Misty Copeland made history this summer when she became the American Ballet Theatre’s first female African-American principal dancer. Her accomplishments inspire young African-American dancers everywhere, including Syracuse native Tevin Johnson.
Born in Kansas City, Mo., Copeland had a tough start. After a string of stepfathers and relocating several times, Copeland’s family finally settled in Los Angeles. She started taking ballet at age 13, when a teacher recommended that she take a community class offered at the Boys and Girls Club.
Within months Copeland was on pointe shoes — a truly unheard of feat. She moved in with her ballet teacher, and at age 15 auditioned for a competitive, intensive class with the San Francisco Ballet. She then joined the American Ballet Theatre in 2000, where she went on to become a soloist and then the first African-American principal dancer in the company’s 75-year history.
Tevin Johnson, 19, knew about Copeland before she was famous. He looked to her for inspiration when he began pursuing ballet at age 14. At his first dance school, he was the only African-American student. As a student at Corcoran High School and later at Manlius Pebble Hill, he also participated in basketball, track and hip-hop.
When Johnson first started ballet lessons, he was dissatisfied with the lack of diversity and sought a more diverse environment. He joined the Dance Theater of Syracuse, an African-American dance school in the Westcott area.
“I immediately felt more comfortable,” Johnson recalled. “There was a sense of community.”
In 2012, Johnson auditioned and was accepted into the summer intensive at the Alvin Ailey American Dance Theater in New York City. The prestigious program is meant to train young dancers for a professional career. When Johnson returned to Alvin Ailey the following summer, he met Copeland when she gave a speech on the 150th anniversary of the Emancipation Proclamation. He was able to get his picture taken with his hero that night.
Upon returning to Syracuse for his senior year of high school, Johnson was profiled on WSYR-Channel 9’s Carrie Lazarus Presents: Extraordinary People and Places of Central New York as a scholarship recipient. The feature and scholarship were created by WSYR news anchor Lazarus to help students like Johnson achieve dreams of studying fine arts, and to profile young, talented locals.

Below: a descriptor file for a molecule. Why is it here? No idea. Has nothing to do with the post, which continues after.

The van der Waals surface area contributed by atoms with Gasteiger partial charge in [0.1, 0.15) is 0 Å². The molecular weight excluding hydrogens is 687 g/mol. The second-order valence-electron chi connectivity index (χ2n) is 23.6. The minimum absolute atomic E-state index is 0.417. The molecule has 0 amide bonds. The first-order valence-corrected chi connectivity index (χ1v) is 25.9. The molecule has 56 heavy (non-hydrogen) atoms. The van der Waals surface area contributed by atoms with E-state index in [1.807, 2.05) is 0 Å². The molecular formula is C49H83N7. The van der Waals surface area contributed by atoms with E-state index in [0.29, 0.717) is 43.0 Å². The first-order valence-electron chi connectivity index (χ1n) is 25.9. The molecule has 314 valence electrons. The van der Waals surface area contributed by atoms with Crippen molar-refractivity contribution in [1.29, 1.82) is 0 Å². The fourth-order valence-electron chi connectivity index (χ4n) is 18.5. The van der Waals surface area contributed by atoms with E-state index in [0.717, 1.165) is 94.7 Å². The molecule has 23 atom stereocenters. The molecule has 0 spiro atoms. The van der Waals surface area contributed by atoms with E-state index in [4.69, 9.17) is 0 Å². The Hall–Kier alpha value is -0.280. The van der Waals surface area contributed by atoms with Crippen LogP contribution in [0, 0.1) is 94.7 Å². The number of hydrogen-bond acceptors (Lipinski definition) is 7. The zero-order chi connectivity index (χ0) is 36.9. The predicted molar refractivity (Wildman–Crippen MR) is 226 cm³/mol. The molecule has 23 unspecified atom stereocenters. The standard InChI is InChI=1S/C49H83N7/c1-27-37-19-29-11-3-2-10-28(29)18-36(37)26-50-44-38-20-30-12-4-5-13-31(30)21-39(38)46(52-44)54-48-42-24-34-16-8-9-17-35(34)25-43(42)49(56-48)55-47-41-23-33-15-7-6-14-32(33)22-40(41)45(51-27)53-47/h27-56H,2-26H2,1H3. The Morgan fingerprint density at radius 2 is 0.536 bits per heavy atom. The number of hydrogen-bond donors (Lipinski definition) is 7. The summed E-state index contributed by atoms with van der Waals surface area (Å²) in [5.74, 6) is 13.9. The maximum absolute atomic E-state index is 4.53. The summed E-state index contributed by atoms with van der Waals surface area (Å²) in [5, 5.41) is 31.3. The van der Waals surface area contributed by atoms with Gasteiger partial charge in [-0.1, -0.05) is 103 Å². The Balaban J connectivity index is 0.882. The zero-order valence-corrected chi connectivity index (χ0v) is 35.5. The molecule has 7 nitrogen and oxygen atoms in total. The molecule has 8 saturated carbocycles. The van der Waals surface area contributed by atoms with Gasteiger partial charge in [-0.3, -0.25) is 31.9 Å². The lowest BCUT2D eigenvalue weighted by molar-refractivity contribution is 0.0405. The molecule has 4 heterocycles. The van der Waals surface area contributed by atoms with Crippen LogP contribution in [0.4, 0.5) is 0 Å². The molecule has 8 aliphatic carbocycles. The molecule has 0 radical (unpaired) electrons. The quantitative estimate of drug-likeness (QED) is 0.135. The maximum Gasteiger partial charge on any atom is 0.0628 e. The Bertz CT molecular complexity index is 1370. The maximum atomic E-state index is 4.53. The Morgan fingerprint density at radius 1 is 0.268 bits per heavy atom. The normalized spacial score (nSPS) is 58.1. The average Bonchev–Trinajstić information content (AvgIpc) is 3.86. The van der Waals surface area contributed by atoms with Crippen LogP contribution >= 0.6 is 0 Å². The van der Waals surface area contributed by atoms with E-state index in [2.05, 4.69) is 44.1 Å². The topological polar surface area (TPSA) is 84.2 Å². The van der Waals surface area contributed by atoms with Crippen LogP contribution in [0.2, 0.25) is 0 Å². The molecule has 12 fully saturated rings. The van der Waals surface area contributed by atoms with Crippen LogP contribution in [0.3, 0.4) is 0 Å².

During the taping, Lazarus and personnel in the editing room were impressed by Johnson’s skill and talent. Unknown to Johnson, they decided to pass some of his dance footage on to Copeland, who remembered him from their earlier meeting.
Johnson connected with Copeland on social media, which led to a mentorship conducted mostly via email. Johnson said he emails Copeland whenever he feels discouraged, faces challenges or has anxieties about pursuing ballet professionally.
Even with this advantage, Johnson said he still worries about succeeding as a male, black dancer. At 5 feet 2 inches with a small build, Johnson does not have the traditional body type of a male dancer. “I have a very feminine body, but a masculine quality,” he said.
Cheryl Wilkins-Mitchell, co-director of the Dance Theater of Syracuse, said choreographer George Balanchine’s ideal for the ballet body shaped the future participants of dance, and provided some of the first opportunities for black ballerinas to perform with major companies.
“Balanchine loved the African body,” Wilkins-Mitchell said. Still, she said, this is a challenge many African-American dancers face.
Johnson said Copeland encourages him by sharing her own experiences about her body struggles. “She taught me that my body is my body,” he said. Copeland encourages Johnson to accept his unique type, and to concentrate on how he can maximize its advantages within dance.
Johnson said that when he doubts himself, Copeland reassures him. She even wrote a college recommendation for him.
Johnson, now a junior dance major at Montclair State University in New Jersey, said he will continue to follow in Copeland’s footsteps. “Without role models like her,” he said, “I wouldn’t have any interest in trying ballet.”
Genelle Levy is a graduate student in the Goldring Arts Journalism program at Syracuse University.